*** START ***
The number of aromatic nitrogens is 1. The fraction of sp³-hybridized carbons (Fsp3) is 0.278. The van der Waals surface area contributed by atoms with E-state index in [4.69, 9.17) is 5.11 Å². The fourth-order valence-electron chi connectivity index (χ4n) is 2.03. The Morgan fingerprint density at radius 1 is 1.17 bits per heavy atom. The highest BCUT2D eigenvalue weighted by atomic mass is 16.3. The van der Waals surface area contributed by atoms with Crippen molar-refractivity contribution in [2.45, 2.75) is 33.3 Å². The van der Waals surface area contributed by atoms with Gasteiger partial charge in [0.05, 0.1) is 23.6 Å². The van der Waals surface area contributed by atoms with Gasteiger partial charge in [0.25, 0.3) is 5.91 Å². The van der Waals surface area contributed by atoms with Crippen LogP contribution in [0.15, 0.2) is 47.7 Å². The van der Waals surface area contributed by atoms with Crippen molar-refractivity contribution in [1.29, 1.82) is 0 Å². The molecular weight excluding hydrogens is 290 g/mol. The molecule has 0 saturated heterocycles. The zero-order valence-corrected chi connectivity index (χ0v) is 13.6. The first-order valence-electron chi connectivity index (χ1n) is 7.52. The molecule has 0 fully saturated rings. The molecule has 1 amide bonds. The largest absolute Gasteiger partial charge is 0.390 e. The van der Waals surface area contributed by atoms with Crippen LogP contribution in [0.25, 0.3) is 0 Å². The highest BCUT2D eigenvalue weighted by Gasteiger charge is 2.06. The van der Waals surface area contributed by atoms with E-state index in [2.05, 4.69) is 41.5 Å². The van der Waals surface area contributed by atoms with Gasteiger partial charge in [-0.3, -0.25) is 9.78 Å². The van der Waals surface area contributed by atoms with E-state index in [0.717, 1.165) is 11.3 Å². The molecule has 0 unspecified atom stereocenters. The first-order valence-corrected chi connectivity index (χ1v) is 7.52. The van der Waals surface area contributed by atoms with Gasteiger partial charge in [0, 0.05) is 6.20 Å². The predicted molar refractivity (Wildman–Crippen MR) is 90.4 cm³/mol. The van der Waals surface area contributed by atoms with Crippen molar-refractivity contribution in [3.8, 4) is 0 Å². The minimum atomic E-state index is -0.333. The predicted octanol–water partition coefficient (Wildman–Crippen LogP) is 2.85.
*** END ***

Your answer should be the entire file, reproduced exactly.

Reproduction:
The number of aromatic nitrogens is 1. The fraction of sp³-hybridized carbons (Fsp3) is 0.278. The van der Waals surface area contributed by atoms with E-state index in [4.69, 9.17) is 5.11 Å². The fourth-order valence-electron chi connectivity index (χ4n) is 2.03. The Morgan fingerprint density at radius 1 is 1.17 bits per heavy atom. The highest BCUT2D eigenvalue weighted by atomic mass is 16.3. The van der Waals surface area contributed by atoms with Crippen molar-refractivity contribution in [2.45, 2.75) is 33.3 Å². The van der Waals surface area contributed by atoms with Gasteiger partial charge in [0.05, 0.1) is 23.6 Å². The van der Waals surface area contributed by atoms with Gasteiger partial charge in [0.25, 0.3) is 5.91 Å². The van der Waals surface area contributed by atoms with Crippen LogP contribution in [0.15, 0.2) is 47.7 Å². The van der Waals surface area contributed by atoms with Crippen molar-refractivity contribution in [1.29, 1.82) is 0 Å². The molecular weight excluding hydrogens is 290 g/mol. The molecule has 0 saturated heterocycles. The zero-order valence-corrected chi connectivity index (χ0v) is 13.6. The first-order valence-electron chi connectivity index (χ1n) is 7.52. The molecule has 0 fully saturated rings. The molecule has 1 amide bonds. The largest absolute Gasteiger partial charge is 0.390 e. The van der Waals surface area contributed by atoms with Crippen LogP contribution in [0.25, 0.3) is 0 Å². The highest BCUT2D eigenvalue weighted by Gasteiger charge is 2.06. The van der Waals surface area contributed by atoms with E-state index in [2.05, 4.69) is 41.5 Å². The van der Waals surface area contributed by atoms with Gasteiger partial charge in [-0.3, -0.25) is 9.78 Å². The van der Waals surface area contributed by atoms with E-state index in [0.717, 1.165) is 11.3 Å². The molecule has 0 unspecified atom stereocenters. The first-order valence-corrected chi connectivity index (χ1v) is 7.52. The van der Waals surface area contributed by atoms with Gasteiger partial charge in [0, 0.05) is 6.20 Å². The predicted molar refractivity (Wildman–Crippen MR) is 90.4 cm³/mol. The van der Waals surface area contributed by atoms with Crippen molar-refractivity contribution in [3.8, 4) is 0 Å². The minimum atomic E-state index is -0.333. The predicted octanol–water partition coefficient (Wildman–Crippen LogP) is 2.85.